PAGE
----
Director Debra Granik’s 2010 coming-of-age drama Winter’s Bone set a new highwater mark for American independent cinema. A work of anxious discovery, ancient entanglements and emotional courage, it remains one of the finest films of the past 25 years.
Based on the novel by Daniel Woodrell about a teenage girl’s desperate search for her wayward father in the Ozarks, Winter’s Bone achieved that rarest of cinematic feats: It simultaneously humanized and mythologized a population rarely acknowledged, much less captured accurately in art — in this case, the rural poor of Missouri, who move within complex social strata ruled by a moral code that, although brutally enforced, maintains an honor largely lost to the so-called modern world.
Granik, working with screenwriter Anne Rosellini, bestowed a tragic dignity upon the characters in Winter’s Bone, returning them to themselves as they are, mirror-like and unadorned by easy assessments. And in so doing, she created a world driven by good and bad choices instead of good and bad people — the opposite of the artistic mugshots Hollywood usually offers when dealing with crime, drugs and poverty.
Granik and Rosellini, working from the novel My Abandonment by Peter Rock, pull off a similar feat with Leave No Trace, a new film set in an Oregon that, at times, looks and feels a lot like the forsaken Ozarks of Winter’s Bone.
The story is as simple as its ramifications are staggeringly complicated: Will (Ben Foster), a Gulf War vet, and his 13-year-old daughter Tom (Thomasin McKenzie), are living off the grid on forested public land just outside Portland. After the film’s opening scenes — a brief idyll of edenic, if slightly haunted, life in the woods — they are suddenly caught and thereby dragged by well-meaning social workers into the bureaucratic regulations of civilization, with its doorways, four walls and endless forms to fill out.
Unlike Winter’s Bone, which was fraught throughout with the promise of explosive violence, the tensions of Leave No Trace are bloodless and amorphous, though no less perilous. Will, whose post-traumatic stress puts him on perpetual high alert, is anti-social to the core; the mere presence of anyone but his daughter poses the direst threat. For instance, the psych test he undergoes becomes a nightmare worthy of Kafka.
Tom, for her part, is undyingly loyal to her father, and an apt pupil of his survivalist ways. But she is also a girl on the verge of womanhood, and although well read and seemingly well adjusted to survivalist life, she yearns for human connection and experiences beyond her wildly isolated existence.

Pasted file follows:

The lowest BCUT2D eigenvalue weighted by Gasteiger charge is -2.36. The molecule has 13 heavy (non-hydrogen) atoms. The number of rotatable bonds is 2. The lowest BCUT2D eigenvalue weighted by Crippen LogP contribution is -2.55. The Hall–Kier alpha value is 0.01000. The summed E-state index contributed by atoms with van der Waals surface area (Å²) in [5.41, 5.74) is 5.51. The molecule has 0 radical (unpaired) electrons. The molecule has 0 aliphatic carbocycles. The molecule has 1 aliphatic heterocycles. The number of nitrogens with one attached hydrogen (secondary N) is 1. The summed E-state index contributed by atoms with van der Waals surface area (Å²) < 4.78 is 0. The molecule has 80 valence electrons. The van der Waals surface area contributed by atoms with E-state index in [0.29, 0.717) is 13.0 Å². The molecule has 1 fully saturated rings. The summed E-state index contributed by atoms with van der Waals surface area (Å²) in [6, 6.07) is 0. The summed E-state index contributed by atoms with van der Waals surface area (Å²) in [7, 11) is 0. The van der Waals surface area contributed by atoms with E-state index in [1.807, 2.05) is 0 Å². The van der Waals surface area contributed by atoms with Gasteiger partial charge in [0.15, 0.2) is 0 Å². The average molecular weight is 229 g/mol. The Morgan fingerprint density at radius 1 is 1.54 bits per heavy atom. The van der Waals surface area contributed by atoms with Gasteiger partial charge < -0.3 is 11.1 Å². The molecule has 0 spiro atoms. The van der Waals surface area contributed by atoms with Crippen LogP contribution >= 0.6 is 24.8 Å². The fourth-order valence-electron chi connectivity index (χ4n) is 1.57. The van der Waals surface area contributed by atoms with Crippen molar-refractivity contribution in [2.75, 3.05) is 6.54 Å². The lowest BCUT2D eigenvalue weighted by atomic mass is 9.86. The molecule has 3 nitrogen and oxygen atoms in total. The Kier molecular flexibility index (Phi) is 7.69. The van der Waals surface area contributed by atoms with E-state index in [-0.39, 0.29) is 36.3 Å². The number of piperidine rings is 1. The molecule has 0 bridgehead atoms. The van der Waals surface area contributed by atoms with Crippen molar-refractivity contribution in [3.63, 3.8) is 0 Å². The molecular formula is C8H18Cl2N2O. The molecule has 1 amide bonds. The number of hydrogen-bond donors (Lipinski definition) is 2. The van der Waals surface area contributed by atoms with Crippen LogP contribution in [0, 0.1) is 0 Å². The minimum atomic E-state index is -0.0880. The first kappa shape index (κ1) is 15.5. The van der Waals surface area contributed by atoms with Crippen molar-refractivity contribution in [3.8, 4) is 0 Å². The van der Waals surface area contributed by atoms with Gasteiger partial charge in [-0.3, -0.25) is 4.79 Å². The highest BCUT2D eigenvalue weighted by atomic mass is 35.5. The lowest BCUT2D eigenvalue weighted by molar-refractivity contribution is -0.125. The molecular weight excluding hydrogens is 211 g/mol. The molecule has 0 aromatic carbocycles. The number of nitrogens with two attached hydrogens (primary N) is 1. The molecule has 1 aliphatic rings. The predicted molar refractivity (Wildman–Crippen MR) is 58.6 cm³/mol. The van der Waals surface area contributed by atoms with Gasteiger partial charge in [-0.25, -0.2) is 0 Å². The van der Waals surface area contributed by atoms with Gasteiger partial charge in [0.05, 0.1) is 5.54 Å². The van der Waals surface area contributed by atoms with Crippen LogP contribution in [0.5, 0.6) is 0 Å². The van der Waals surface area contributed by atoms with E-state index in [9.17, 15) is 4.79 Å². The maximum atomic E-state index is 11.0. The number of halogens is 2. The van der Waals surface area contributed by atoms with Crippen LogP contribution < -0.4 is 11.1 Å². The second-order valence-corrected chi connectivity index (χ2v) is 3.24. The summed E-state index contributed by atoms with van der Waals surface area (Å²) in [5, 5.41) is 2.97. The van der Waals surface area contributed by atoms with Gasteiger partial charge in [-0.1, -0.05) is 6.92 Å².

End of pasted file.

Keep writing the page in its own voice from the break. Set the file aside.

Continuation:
Nothing all that dramatic happens in Leave No Trace, and yet the film is completely mesmerizing and even suspenseful. The rich, anxious vibrations of its narrative reside less in particular incidents than in the almost telepathic interactions of Tom and Will, whose bond is jeopardized by forces within and without.
Foster and McKenzie carry the film so gracefully, with such understated fragility and tenderness, that it’s impossible to see anyone else in the roles.
At the invisible center of it all is Granik, who seems more interested in actually listening to her characters than she does in pinning them wriggling to the wall of her narrative. A looseness to her storytelling contains its own strange fatality, like the slow ebb and flow of tides. Rather than imposing some strict architecture on her story, she allows it to breathe, eking out dichotomies — freedom vs. security, nature vs. civilization, individual vs. society, rich vs. poor — that shuffle and blend in revealing ways.
And yet, despite the deep irony that two human beings living independently in the woods are considered “unhoused” and therefore in need of forcible help, the movie is much more than a socio-economic parable about the dangers of going off the grid.
At bottom, Leave No Trace is about human bonds, and specifically the bond of parents and children. Tom and Will’s story, beyond its acute and seemingly extraordinary specifics, is a timeless one — about pain and growth, failing and adapting and letting go.
As with Winter’s Bone, Granik gives the story of Will and Tom a mythic quality without losing grip on the hard realities of life, from annoying paperwork to leaky lean-tos. Both films portray a final rite of passage that would only be tragic in its inability to be confronted. Heartbreak, in this sense, has never looked so inevitable, and necessary.
As with all solid works of art, how you feel about the final act of Leave No Trace will say far more about you than it does about the film. Either way, it will leave its trace. (Bijou Art Cinemas) ■